What Causes Hiccups In Newborns?

My second son had hiccups in utero so often, it was no surprise when the pattern continued after he was born. Feeling the little pulses of his hiccups in my belly was an almost daily occurrence in the last few months before his birth. Which is why when I heard my little newborn make that hiccup sound for the first time, I laughed out loud. It just seemed natural that his little pattern would continue. I didn't know what causes hiccups in newborns, but I was interested to learn why this little guy couldn't seem to shake the darn thing.

First it helps to know exactly what a hiccup is. As Mayo Clinic explained, hiccups happen when the muscles of the diaphragm contract, which causes a sudden closure of the vocal chords (which is responsible for the "hic" sound). One reason babies are so prone to this hiccups is the size of those tiny tummies. According to the website for What To Expect, "a full stomach, taking in too much air while feeding, or a sudden change in temperature," are all reasons your baby could be experiencing a case of the hiccups. Which explains why my little fella seemed to have them most often after eating.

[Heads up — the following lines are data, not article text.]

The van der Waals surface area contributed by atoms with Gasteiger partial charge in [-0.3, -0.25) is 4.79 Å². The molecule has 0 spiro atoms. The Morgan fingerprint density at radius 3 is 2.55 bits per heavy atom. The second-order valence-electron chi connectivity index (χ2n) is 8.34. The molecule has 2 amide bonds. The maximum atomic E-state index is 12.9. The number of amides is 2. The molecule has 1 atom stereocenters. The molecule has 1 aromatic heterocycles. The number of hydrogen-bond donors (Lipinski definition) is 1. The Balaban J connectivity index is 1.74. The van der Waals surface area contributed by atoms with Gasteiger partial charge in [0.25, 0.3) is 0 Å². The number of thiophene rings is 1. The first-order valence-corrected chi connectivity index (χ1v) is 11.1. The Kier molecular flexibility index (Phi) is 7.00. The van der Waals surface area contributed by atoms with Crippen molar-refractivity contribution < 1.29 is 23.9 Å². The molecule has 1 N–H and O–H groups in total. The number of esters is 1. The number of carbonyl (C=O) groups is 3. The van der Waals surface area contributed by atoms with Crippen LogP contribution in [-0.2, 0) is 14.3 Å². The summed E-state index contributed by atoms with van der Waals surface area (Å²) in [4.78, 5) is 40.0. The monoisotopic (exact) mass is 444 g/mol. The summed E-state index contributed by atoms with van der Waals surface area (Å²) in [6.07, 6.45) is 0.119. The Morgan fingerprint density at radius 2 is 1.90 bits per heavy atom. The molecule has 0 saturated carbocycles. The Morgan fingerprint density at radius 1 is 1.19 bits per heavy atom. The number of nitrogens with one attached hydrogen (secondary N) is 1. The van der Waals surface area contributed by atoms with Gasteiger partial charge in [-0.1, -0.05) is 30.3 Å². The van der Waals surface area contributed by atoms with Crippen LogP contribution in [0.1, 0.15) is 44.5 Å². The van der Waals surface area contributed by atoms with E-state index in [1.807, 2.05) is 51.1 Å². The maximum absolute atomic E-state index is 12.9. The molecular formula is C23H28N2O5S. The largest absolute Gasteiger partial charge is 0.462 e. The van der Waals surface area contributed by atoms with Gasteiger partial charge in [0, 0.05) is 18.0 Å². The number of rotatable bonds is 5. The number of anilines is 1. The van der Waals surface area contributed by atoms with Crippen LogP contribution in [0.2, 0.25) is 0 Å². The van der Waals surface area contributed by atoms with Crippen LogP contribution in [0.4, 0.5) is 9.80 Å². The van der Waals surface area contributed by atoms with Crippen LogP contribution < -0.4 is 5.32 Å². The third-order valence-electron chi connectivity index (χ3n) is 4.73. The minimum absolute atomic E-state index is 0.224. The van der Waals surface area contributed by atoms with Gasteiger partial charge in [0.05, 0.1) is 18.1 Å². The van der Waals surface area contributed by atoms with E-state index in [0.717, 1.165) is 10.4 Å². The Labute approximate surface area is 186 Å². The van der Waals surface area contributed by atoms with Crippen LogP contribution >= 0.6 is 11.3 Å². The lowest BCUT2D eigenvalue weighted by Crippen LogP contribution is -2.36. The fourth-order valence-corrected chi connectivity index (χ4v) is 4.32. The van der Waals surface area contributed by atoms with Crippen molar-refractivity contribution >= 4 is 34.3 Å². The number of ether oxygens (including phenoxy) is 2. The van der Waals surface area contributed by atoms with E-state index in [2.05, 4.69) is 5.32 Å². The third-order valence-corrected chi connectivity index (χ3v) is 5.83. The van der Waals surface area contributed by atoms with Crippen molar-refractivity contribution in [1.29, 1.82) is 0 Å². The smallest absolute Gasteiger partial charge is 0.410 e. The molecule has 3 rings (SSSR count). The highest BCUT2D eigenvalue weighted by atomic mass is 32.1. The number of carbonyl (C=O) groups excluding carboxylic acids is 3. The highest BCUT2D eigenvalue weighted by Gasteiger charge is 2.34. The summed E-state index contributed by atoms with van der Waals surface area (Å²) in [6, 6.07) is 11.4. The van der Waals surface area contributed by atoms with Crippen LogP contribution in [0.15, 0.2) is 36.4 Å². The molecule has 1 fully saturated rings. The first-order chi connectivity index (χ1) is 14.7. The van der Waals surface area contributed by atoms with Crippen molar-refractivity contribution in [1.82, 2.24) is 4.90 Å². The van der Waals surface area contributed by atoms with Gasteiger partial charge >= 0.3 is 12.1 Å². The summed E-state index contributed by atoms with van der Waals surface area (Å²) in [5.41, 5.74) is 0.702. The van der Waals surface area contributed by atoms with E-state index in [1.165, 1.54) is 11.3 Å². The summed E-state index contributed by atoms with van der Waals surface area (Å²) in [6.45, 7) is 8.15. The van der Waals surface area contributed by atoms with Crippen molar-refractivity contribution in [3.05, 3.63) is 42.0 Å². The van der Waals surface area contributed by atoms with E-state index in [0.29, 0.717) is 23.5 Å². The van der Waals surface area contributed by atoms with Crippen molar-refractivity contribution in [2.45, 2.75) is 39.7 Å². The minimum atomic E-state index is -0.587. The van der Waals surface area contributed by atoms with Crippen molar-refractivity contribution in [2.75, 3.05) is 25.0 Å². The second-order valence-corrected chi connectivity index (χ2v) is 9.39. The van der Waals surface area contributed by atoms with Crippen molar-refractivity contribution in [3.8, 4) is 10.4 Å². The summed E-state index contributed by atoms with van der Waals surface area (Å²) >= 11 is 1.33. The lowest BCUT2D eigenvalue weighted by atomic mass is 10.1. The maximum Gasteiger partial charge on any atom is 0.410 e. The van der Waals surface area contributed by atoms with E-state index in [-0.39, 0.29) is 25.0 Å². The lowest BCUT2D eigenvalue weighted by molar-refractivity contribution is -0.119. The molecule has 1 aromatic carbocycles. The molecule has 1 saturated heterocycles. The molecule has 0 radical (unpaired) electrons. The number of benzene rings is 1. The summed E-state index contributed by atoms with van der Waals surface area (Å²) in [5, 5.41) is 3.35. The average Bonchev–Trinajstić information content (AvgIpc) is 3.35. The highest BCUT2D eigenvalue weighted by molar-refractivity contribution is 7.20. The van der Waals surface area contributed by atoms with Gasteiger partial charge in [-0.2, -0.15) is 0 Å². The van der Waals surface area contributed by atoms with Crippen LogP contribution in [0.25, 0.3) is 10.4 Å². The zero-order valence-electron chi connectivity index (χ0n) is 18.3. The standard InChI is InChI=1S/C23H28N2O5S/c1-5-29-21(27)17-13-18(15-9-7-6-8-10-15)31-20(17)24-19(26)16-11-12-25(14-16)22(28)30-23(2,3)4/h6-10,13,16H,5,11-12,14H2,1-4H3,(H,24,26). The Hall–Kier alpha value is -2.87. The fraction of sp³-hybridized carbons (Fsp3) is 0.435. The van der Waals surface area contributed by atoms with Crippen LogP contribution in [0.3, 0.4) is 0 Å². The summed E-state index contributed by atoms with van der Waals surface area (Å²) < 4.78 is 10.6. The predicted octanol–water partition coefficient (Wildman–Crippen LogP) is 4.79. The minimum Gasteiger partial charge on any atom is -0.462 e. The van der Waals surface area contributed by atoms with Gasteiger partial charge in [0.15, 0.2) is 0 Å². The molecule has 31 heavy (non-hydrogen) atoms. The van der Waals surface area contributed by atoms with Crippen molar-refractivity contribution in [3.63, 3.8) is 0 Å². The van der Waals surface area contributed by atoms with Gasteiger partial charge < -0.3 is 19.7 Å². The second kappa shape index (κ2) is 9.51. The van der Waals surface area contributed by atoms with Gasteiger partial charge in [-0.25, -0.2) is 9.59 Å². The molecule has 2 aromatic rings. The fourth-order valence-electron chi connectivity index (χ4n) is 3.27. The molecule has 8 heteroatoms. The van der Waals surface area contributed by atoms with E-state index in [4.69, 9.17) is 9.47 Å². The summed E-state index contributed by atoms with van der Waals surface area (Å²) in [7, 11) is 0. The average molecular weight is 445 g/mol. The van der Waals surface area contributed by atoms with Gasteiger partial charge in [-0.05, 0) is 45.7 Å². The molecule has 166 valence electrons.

If your small fry is getting the hiccups on the reg, don't stress. As Baby Center pointed out, unless it's interfering with sleeping or eating, there is no reason to seek help for a baby's hiccups. Usually, the baby is just fine and the moment will pass. In fact, as the website for Healthy Children pointed out, a baby having the hiccups is more likely to bother parents than the baby.

Are you one of those parents who just can't bare for your baby to hiccup too long? Then you may want to try to help your munchkin stop hiccuping by patting and gentling rubbing her back, as The Bump suggested. You can do this by placing the baby in a seated position on your lap, lying her across your thighs, or supporting her upright on your shoulder.

Most babies are happy despite their hiccups, so don't worry if your baby lays down a "hic" beat every day. And remember it won't last forever, since this occurrence usually goes away around the time your baby turns one, as Baby Center pointed out.